Ban Homework? Researchers Say the Practice Isn't Inherently Good

After a Montreal school announced it would ban homework, the question feared by parents across the world reared its head once again: Why should anyone do their homework?

The role of homework in classrooms is not a new debate, and studies differ on where the focus should lie.

A well-known 2006 meta analysis of research between 1987 and 2003 suggested some correlation between the amount of homework done by a student and future academic achievement for middle and high schoolers—but not so much for younger kids.

In Malta, age-based differences are being put into public policy, with the government announcing guidelines for slowly increasing amounts of homework for public-school children. Kids in grades one and two start at a maximum of 20 minutes of homework a day before climbing to a maximum of eight hours a week for the eldest students.

According to The Malta Independent, that policy came after a World Health Organization report noted that Maltese children felt overpressured from the amounts of homework they were being given.

A Stanford study from 2014 suggested that the same was true for students in California's affluent communities. The findings challenged the idea that homework was "inherently good," senior lecturer Denise Pope wrote, suggesting there was an upper limit to the correlation between homework and achievement.

Pope concluded that high school students shouldn't be doing more than about two hours of homework a night. Speaking to Newsweek, she said that research suggested the most valuable kind of homework for elementary-level children was simply assigned free reading.

Rural versus urban access

The topic gets a little more complicated when we talk about the divide between rural and urban communities. Pope's study looked at affluent Californians, but students in rural areas can face a stress of different kind: the "homework gap." In more far-flung areas, the poor quality or plain lack of internet access can put students at a disadvantage in an education system that's increasingly aimed at the well connected.

According to FCC Commissioner Jessica Rosenworcel, who coined the term "homework gap," seven in 10 teachers assign homework that requires broadband access, while one in three households might not have internet access.

Instructor Blanca Claudio teaches a history lesson in Spanish in a Dual Language Academy class at Franklin High School in Los Angeles, California, on May 25, 2017. ROBYN BECK/AFP/Getty Images

"It didn't exist when I was growing up. All I needed for homework was a pencil, some paper and my brother leaving me alone," Rosenworcel said in a recent speech to the National League of Cities.

Rosenworcel told stories of kids around the country going to diners and parking lots to access the internet service they need to complete school assignments—and how fixes like Wi-Fi on school buses could help those kids keep up with their classmates.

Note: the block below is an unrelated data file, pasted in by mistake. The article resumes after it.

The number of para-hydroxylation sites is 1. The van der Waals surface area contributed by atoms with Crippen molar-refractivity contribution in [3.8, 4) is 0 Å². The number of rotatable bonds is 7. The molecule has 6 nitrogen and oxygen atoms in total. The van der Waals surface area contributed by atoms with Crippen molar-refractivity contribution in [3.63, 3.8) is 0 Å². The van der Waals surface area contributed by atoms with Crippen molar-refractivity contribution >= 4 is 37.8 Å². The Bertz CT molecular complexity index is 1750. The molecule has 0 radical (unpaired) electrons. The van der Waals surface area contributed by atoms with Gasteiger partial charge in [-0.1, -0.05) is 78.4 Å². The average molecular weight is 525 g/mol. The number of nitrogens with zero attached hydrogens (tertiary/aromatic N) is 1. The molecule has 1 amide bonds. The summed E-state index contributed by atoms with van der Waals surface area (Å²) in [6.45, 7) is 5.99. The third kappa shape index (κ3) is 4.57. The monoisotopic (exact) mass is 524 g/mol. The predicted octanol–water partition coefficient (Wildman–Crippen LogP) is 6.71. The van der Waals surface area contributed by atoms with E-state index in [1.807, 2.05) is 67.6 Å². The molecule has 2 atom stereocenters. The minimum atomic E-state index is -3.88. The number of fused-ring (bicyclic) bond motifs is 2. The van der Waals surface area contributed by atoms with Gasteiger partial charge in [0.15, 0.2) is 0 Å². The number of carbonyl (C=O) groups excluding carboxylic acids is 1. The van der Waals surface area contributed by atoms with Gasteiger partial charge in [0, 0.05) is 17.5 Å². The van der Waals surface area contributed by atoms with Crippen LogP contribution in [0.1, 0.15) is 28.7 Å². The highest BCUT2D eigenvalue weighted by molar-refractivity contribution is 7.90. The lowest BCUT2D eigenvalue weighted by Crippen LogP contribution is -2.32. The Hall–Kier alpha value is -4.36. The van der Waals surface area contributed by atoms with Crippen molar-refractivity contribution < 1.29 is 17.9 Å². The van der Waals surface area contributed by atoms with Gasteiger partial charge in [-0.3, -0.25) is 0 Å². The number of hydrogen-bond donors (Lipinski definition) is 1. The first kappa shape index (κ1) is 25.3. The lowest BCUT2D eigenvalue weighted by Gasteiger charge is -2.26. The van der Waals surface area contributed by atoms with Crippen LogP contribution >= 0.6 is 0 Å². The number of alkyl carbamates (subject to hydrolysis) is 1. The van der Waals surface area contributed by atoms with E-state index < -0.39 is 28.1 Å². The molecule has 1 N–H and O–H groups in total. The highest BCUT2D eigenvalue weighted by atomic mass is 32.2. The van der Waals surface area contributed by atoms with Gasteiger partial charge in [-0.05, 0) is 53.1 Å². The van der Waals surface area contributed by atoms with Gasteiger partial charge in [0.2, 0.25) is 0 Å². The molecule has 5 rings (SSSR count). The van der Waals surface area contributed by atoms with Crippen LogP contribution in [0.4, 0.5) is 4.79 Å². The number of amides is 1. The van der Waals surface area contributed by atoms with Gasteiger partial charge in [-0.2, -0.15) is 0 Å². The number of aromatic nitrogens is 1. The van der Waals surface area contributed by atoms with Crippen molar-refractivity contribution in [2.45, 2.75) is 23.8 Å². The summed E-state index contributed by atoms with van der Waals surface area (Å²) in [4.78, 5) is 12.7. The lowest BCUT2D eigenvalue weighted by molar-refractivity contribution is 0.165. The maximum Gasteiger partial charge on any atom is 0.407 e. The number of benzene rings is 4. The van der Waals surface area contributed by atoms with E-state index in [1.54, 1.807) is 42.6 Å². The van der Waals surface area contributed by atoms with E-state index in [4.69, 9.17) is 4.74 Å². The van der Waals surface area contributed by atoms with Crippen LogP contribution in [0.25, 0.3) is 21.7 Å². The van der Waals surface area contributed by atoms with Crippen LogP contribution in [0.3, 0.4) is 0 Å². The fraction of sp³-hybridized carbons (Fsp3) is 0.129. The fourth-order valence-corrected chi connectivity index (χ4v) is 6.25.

A similar divide in another part of the world saw a much broader policy change. After parents in the United Arab Emirates complained that they had to shell out for resources for their kids to complete homework assignments, the Ministry of Education banned pricey homework.

"Homework should not be resource-intensive, requiring massive financial outlays from parents, or age-inappropriate in a way that it cannot be completed by the children to whom it is assigned," one official told the local newspaper Gulf News.

Going beyond academic achievement

While those topics might focus on a student's academic achievement, homework might have other benefits, too. A study in Germany found that another effect homework could have is on students' personalities, with research suggesting that doing homework might make kids more conscientious.

Related: Are 4-Day Weeks the Answer to Problems Facing America's School Districts?

"Our results show that homework is not only relevant for school performance but also for personality development—provided that students put a lot of effort into their assignments," Richard Göllner, author of the University of Tübingen study, said in a press release.

However, as Pope noted to Newsweek, if someone is looking to teach conscientiousness, there are likely better ways to do that than just assigning homework.

Pope's point feeds into an issue Göllner also raised: that whether or not homework is worthwhile really depends on what its goals are.

"We need to define more precisely what expectations we have of the potential of homework and how those expectations can be fulfilled," Göllner wrote.

While the homework discussion is not a new one, the competing factors affecting students' achievement as well as their well-being is likely to make it a continuing balancing act for schools around the world.

Though, as one Montreal student told CTV, "No homework? That's every kid's dream."

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